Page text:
As expected, the leaders of the Moscow Orthodox Church denounced the move as an “attempt to seize its churches by force” and the Russian media talked of attempts to “destroy the Russian heritage”. In Ukraine, comments were dithyrambic. The “return” of the Lavra under Ukrainian control was compared to the fall of the Berlin wall and saluted as an “historic event”; the takeover of the Lavra churches was hailed as a “Christmas miracle”. Once again, one was left with the impression that 30 years after independence, the quest for an Ukraine national narrative still consists mostly in discovering what they are not than – basically proving that there are not Russians. In cultural and religious matters, the SBU (Ukraine’s secret services), whose subordination to successive presidents had never been obvious, took a key role. It has worked to ‘convince’ parishioners and clergy to reject canonic links with the Patriarchate of Moscow and all-Russia (UOC). In November, it raided numerous religious sites, including the Lavra, and found evidence that the UOC clergy was spying on Ukrainian forces and indoctrinating their parishioners to support the enemy. In late December, 13 clergymen, including the Metropolitan of the Tulchnyn Eparchy, were stripped of their Ukrainian citizenship by presidential decree. Then, the Constitutional Court of Ukraine had upheld the law requiring the religious organisations governed from abroad to register under a name that reflect their affiliation. In this case, the UOC should be called the Ukrainian Orthodox Church of the Moscow Patriarchate, which it refused. Just before orthodox Christmas, on 4 January, the government announced that the Lavra’s two main shrines should be run by the state; and the Ukrainian Orthodox Church announced that Metropolitan Epiphany, would led Christmas prayers in the monastery; the UOC unsuccessfully called on the administration of the Lavra to prevent Epiphany to enter its main cathedral.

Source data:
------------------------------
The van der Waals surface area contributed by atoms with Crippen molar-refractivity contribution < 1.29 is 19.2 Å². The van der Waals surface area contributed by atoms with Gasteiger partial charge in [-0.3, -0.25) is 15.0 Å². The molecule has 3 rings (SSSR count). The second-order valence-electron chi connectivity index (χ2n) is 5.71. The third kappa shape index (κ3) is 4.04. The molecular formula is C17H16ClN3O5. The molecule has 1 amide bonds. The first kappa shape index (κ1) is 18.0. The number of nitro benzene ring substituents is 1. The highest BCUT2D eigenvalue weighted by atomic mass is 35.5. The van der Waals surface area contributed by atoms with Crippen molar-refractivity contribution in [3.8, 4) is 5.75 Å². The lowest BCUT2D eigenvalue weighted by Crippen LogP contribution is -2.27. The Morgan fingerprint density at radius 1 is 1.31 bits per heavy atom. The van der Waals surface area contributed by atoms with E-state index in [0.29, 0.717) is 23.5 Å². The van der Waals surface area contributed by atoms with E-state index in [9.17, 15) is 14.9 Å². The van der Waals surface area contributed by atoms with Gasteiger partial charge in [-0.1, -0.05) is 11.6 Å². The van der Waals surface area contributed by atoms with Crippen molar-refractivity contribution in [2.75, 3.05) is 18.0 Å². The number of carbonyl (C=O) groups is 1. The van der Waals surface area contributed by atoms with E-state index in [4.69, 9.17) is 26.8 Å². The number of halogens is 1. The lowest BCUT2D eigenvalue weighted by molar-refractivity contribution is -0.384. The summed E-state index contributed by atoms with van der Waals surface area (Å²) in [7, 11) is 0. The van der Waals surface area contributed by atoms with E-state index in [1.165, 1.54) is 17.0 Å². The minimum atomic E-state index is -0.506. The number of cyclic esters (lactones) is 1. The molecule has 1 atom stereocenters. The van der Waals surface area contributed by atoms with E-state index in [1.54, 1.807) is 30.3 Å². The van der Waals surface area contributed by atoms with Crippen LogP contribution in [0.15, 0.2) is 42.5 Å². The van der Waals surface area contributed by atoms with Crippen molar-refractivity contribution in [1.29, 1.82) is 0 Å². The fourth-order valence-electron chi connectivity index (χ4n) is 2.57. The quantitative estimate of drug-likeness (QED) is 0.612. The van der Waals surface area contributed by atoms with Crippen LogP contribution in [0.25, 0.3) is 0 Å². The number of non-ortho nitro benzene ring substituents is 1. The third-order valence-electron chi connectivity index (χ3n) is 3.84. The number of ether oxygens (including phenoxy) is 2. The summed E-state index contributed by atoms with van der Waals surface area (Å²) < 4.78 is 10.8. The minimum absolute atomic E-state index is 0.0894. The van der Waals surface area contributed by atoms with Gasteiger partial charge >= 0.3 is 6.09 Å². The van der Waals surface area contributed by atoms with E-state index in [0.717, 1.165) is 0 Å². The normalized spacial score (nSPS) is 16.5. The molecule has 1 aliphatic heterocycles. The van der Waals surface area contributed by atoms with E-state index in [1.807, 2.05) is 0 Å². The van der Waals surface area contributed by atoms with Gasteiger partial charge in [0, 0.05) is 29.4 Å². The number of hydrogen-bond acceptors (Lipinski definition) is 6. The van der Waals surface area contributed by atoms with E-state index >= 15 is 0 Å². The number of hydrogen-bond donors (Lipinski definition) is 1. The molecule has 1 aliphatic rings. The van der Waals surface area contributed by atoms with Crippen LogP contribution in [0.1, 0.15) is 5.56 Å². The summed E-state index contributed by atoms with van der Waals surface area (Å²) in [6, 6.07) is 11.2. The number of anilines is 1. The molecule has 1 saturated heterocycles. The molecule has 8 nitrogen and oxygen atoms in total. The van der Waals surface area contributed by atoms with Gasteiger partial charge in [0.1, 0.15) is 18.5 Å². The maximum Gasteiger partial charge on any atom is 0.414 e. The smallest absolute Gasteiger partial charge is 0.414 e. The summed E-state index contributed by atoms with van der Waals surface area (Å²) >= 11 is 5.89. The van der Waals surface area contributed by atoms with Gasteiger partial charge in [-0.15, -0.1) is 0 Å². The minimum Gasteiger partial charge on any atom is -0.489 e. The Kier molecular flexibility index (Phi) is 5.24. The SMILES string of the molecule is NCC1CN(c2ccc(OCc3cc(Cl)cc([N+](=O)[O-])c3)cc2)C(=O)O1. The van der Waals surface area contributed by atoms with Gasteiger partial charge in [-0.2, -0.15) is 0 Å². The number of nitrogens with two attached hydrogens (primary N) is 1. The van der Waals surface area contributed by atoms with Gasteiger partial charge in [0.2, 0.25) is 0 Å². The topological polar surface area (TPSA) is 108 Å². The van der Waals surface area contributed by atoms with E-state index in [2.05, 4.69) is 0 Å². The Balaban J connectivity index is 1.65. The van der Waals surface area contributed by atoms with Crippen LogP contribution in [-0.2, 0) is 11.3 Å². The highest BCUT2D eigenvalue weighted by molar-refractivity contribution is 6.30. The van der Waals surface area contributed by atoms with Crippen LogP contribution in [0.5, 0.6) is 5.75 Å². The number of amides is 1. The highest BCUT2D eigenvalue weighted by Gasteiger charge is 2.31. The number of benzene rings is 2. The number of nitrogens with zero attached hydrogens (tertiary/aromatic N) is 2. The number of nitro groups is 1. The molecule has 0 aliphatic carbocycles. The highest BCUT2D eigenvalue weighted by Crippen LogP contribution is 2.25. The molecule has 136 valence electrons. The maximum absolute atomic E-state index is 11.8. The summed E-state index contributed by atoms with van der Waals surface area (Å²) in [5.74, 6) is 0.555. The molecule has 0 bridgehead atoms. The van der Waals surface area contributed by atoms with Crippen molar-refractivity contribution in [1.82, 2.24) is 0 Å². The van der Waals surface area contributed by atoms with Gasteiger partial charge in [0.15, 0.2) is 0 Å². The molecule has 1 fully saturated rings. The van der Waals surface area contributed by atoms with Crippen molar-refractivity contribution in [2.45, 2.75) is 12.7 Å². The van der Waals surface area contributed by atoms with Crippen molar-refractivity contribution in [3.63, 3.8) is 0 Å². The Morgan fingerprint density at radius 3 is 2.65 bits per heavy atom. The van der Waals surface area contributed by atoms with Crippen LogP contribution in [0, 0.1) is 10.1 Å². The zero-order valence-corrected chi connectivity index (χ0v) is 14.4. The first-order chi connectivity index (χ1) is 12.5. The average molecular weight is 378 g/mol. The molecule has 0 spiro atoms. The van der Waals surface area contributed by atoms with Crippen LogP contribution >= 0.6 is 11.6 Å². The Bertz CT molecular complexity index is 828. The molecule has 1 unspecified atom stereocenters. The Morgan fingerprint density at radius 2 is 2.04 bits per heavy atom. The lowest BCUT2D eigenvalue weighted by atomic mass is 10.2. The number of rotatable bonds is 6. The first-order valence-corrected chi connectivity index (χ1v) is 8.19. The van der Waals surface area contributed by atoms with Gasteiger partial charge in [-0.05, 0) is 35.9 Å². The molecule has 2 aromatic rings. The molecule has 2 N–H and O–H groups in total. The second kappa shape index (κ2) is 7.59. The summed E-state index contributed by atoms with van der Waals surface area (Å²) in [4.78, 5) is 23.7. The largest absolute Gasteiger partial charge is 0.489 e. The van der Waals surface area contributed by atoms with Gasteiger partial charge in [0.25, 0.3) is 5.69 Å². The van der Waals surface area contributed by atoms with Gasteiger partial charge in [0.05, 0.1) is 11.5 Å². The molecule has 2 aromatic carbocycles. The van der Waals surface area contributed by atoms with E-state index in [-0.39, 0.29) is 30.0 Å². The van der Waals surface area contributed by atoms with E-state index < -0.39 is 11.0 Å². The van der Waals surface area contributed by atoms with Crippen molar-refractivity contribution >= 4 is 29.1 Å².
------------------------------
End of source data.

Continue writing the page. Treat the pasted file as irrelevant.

This accent on ‘religious security’ is expected to continue in 2023, reason why some Ukrainian commentators, while fully supportive of the ukrainisation of all the Orthodox churches, have questioned the timing of this Christmas ‘coup’. They put the responsibility on the UOC, for not having severed its ties with Moscow when the invasion started. But they also believe it was not the moment to indulge into a divisive move, when president Zelensky speaks of regaining all the lost territories, including the Donbass and the Crimea, where Ukrainians speak Russian, are attached to the UOC, and resent the influence of Western Ukraine in political and cultural fields. If Zelensky wants to have his forces received as liberators, and not as occupiers, the Christmas episode was poorly inspired. For them, the reunification of all Ukraine’s Orthodox believers in the autocephalous church will come from a long dialogue, not by force. Some remarked too that, among the Western allies, the cooptation by Zelensky of his predecessor campaign slogan – “one army, one language, one faith” – hurt the concept of religious freedom and separation between the state and the church.